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Richard of Chichester, also known as Richard Wych, or “of Wich” (1197 – 1253), was born at Droitwich in 1197. He studied at Oxford and perhaps at Paris and Bologna. In 1223 he became Chancellor at the University of Oxford, but was soon whisked away to become chancellor to St Edmund Rich, Archbishop of Canterbury (1233 – 40).

Edmund quarrelled with King Henry III over the rights of the Church and went into exile in France. After Edmund’s death (1240), Richard studied for the priesthood with the Dominicans at Orleans and was ordained in 1243. He returned to England and worked as a parish priest until the new Archbishop Boniface of Savoy asked him to resume his job as chancellor. The new Archbishop also quarrelled with the king.

He appointed Richard as bishop of Chichester when the king had appointed his own candidate. Pope Innocent IV upheld Richard’s appointment and consecrated him bishop at Lyons in 1245. Henry, however, confiscated all the diocesan property and decreed that no one should give him shelter. Richard returned to the diocese and lived in the house of one of his priests and visited his diocese on foot. Eventually, the king relented and Richard administered the diocese for seven and a half years.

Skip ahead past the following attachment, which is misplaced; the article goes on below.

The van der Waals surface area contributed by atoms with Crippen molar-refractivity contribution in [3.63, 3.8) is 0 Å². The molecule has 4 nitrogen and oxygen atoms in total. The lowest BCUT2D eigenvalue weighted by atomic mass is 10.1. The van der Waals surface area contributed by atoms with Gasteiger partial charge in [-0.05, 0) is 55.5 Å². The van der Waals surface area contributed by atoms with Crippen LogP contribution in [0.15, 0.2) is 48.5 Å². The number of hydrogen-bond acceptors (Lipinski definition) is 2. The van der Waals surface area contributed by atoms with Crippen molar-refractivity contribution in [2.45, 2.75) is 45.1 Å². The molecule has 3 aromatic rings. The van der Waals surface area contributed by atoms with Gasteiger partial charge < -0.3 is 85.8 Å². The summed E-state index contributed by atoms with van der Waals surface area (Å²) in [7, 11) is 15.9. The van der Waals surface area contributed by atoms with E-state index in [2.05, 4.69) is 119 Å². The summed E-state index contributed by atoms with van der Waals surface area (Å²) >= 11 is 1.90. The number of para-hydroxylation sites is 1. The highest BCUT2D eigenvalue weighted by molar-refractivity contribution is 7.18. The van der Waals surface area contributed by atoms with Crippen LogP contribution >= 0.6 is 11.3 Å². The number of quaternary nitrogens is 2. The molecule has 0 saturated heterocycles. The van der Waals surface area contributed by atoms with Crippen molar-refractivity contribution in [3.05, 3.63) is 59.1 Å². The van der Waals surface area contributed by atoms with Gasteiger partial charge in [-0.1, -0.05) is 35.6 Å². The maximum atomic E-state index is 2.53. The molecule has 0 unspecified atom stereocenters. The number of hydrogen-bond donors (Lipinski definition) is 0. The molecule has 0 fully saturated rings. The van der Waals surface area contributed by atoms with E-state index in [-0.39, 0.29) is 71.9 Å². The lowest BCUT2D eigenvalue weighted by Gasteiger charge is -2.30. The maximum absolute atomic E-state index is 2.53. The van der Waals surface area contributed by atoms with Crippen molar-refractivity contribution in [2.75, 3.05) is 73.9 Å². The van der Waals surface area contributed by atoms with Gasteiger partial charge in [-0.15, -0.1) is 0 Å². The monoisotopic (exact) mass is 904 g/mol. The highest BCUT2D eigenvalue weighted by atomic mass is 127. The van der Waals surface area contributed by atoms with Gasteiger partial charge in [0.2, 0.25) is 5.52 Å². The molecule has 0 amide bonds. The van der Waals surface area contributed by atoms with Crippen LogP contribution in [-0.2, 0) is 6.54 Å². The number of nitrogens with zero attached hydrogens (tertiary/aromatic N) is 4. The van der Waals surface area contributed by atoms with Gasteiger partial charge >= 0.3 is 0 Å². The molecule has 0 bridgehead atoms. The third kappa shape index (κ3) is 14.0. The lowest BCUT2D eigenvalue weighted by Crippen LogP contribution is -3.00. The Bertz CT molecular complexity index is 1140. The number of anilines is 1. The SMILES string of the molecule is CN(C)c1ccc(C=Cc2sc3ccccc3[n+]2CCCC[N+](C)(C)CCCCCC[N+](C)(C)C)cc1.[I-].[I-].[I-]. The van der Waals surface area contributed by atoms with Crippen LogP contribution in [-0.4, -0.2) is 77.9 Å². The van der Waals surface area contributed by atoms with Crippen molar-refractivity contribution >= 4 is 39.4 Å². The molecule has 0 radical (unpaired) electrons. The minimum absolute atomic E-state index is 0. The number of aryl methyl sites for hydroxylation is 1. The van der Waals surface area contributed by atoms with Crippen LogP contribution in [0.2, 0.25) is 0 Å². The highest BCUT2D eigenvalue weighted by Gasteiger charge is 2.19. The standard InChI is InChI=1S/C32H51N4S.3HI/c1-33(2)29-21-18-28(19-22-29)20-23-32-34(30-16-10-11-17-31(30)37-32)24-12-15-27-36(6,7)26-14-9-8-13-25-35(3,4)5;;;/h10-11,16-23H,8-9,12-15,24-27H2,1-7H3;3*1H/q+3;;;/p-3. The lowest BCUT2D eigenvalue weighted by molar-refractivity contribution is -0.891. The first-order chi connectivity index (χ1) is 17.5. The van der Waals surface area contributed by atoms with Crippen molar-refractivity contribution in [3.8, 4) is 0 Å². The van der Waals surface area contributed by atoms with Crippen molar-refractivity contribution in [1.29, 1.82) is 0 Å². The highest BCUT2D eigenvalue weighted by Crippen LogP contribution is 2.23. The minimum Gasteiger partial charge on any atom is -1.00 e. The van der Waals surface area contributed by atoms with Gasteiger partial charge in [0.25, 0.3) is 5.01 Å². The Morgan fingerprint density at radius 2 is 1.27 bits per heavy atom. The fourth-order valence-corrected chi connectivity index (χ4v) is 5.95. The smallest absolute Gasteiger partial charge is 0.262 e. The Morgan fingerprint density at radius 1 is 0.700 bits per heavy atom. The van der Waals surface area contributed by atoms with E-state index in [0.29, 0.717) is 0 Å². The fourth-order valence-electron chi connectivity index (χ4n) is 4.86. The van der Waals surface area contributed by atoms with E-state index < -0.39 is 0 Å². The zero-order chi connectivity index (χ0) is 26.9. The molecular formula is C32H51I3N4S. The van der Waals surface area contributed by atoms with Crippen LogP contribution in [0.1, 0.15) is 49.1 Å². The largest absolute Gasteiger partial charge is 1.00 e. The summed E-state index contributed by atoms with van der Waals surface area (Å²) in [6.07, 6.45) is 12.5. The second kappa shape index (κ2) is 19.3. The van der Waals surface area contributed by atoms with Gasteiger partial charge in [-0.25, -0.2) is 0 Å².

He was a reforming bishop, of simple personal habits, generous in his charities and merciless towards simony and nepotism. He provided suitable vicarages for his clergy, but insisted that they observe celibacy, say Mass reverently and instruct the people on the meaning of the sacraments. Richard preached to raise volunteers for a crusade, but emphasised the spiritual aims of visiting the holy places. He died in 1253 and was canonised in 1262.

In Chichester, Richard healed a crippled boy by getting him to drink from a cup given by St Edmund. The most well-known miracle, however, is when Richard, tired and ill, was celebrating Mass and dropped the chalice of consecrated wine. It fell on its side, but not a single drop of wine spilled from it. His attributes are a Bishop with a chalice on its side at his feet, kneeling with the chalice before him, ploughing his brother’s fields, blessing his flock with a chalice nearby.

To Saint Richard is attributed the prayer:  “Thanks be to my Lord Jesus Christ for all the benefits thou hast given me, for all the pains and insults thou hast borne for me. O most merciful Redeemer, friend and brother, may I know thee more clearly, love thee more dearly and follow thee more nearly, day by day. Amen”. He is the patron of Sussex in southern England; and also of coachmen,and the Diocese of Chichester.


Most Merciful Redeemer, who gavest to Thy Bishop Richard a love of learning, a zeal for souls, and a devotion to the poor, grant that, encouraged by his example, and aided by his prayers, we may know thee more clearly, love thee more dearly, and follow thee more nearly, day by day, who livest and reignest with the Father in the unity of the Holy Spirit, ever one God, world without end. Amen

Saint Richard of Chichester, pray for us.


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